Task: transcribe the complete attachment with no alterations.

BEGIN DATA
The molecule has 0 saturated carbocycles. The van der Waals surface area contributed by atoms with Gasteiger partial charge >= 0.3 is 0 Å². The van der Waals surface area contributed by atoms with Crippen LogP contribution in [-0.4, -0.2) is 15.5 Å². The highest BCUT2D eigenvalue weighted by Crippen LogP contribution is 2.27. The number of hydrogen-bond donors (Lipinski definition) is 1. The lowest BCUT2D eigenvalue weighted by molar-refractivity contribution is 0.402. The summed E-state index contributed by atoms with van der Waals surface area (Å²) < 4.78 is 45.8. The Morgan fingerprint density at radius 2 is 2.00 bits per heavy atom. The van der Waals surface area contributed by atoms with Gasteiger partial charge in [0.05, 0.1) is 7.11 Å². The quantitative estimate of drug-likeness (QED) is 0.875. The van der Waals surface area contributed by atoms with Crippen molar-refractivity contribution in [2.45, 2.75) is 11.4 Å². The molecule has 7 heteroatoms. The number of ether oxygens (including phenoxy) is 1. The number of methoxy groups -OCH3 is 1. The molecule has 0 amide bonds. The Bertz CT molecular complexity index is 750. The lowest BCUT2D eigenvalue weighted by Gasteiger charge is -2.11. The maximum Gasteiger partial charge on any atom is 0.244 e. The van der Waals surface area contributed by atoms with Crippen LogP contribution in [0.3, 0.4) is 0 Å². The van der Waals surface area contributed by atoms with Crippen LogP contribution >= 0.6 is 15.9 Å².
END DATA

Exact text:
The molecule has 0 saturated carbocycles. The van der Waals surface area contributed by atoms with Gasteiger partial charge >= 0.3 is 0 Å². The van der Waals surface area contributed by atoms with Crippen LogP contribution in [-0.4, -0.2) is 15.5 Å². The highest BCUT2D eigenvalue weighted by Crippen LogP contribution is 2.27. The number of hydrogen-bond donors (Lipinski definition) is 1. The lowest BCUT2D eigenvalue weighted by molar-refractivity contribution is 0.402. The summed E-state index contributed by atoms with van der Waals surface area (Å²) < 4.78 is 45.8. The Morgan fingerprint density at radius 2 is 2.00 bits per heavy atom. The van der Waals surface area contributed by atoms with Gasteiger partial charge in [0.05, 0.1) is 7.11 Å². The quantitative estimate of drug-likeness (QED) is 0.875. The van der Waals surface area contributed by atoms with Crippen molar-refractivity contribution in [2.45, 2.75) is 11.4 Å². The molecule has 7 heteroatoms. The number of ether oxygens (including phenoxy) is 1. The number of methoxy groups -OCH3 is 1. The molecule has 0 amide bonds. The Bertz CT molecular complexity index is 750. The lowest BCUT2D eigenvalue weighted by Gasteiger charge is -2.11. The maximum Gasteiger partial charge on any atom is 0.244 e. The van der Waals surface area contributed by atoms with Crippen LogP contribution in [0.3, 0.4) is 0 Å². The van der Waals surface area contributed by atoms with Crippen LogP contribution >= 0.6 is 15.9 Å².